Henri Matisse, Woman Before an Aquarium

Yesterday I read a very fine review by Richard Gilbert, called: Hampl’s ‘Blue Arabesque’. A memoir of leisure, looking, and artistic expression.

This is how Hampl starts:


It’s a marvelous description of how the narrator gets captured by a work of art, almost against her own will. For me, now working seriously with my own ekphrasis-project, Hampl’s experience is tremendously exiting. She is in this first glimpse experiencing art not in a cognitive analytical mode, but as a sensual meeting.

I think contemporary art-writing has very little room for these kinds of experiences, being much too occupied by formal philosophy, it almost seems to forget that art is first and foremost a sensuous experience. And maybe that’s why poets are the best art-writers?



: an ornament or style that employs flower, foliage, or fruit and sometimes animal and figural outlines to produce an intricate pattern of interlaced lines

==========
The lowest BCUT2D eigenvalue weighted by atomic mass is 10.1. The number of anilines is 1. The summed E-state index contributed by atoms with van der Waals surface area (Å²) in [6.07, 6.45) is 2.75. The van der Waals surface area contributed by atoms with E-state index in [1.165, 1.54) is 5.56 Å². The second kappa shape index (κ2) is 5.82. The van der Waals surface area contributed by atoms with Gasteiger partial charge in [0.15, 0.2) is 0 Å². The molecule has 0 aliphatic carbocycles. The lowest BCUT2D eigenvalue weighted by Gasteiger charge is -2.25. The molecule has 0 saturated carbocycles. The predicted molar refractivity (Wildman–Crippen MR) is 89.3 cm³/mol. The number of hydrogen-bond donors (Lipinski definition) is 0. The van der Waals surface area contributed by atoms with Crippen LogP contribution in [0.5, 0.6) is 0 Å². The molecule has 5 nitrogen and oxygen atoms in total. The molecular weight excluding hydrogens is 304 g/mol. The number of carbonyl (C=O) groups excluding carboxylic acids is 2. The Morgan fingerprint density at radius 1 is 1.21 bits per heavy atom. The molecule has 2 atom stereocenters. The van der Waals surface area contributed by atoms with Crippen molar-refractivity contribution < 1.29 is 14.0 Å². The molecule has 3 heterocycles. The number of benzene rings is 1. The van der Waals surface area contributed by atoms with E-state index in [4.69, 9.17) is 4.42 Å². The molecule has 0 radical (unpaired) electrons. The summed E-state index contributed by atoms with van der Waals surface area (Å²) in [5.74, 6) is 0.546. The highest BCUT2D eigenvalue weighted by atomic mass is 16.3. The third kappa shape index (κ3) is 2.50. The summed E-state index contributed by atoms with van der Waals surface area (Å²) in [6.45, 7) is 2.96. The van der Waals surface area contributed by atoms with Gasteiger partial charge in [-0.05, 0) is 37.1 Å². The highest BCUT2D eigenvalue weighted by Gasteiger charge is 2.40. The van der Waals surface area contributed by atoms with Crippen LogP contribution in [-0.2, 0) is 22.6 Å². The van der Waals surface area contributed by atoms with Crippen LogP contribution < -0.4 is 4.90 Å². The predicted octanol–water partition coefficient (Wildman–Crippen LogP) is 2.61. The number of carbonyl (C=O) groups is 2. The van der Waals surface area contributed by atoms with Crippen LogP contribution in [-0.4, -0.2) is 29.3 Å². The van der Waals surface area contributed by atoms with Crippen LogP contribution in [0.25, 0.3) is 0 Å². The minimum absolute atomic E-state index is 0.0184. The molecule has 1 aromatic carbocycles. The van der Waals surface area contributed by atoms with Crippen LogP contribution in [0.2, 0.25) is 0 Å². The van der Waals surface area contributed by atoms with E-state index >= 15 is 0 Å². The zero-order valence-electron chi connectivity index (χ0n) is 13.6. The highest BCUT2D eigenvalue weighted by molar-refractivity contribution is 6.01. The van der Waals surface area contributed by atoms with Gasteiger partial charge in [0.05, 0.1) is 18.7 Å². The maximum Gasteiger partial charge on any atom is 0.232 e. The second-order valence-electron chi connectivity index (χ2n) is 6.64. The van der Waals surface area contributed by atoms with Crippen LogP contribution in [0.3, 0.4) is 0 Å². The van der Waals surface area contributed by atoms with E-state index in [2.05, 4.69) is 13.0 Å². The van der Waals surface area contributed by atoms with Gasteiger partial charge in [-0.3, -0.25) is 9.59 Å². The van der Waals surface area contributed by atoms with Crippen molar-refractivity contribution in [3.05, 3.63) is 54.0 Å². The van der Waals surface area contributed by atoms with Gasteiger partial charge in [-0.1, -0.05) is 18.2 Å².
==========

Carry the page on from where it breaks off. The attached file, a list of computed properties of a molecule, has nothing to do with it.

: a posture (as in ballet) in which the body is bent forward from the hip on one leg with one arm extended forward and the other arm and leg backward
: an elaborate or intricate pattern

4 Comments Add yours

  1. flowerville says:

    bc of what you wrote about her i started to reading anne truitt and love it. thanks for writing about her.

    1. Sigrun says:

      I hope you will enjoy reading her as much as I have. Her 3 daybooks have kept me company all through the summer, it has been such a pleasure!

  2. On the subject of a person compelled by, arrested by, a work of art, see Mark Doty’s Still Life with Oysters and Lemon.

    1. Sigrun says:

      Thank you, I WILL!

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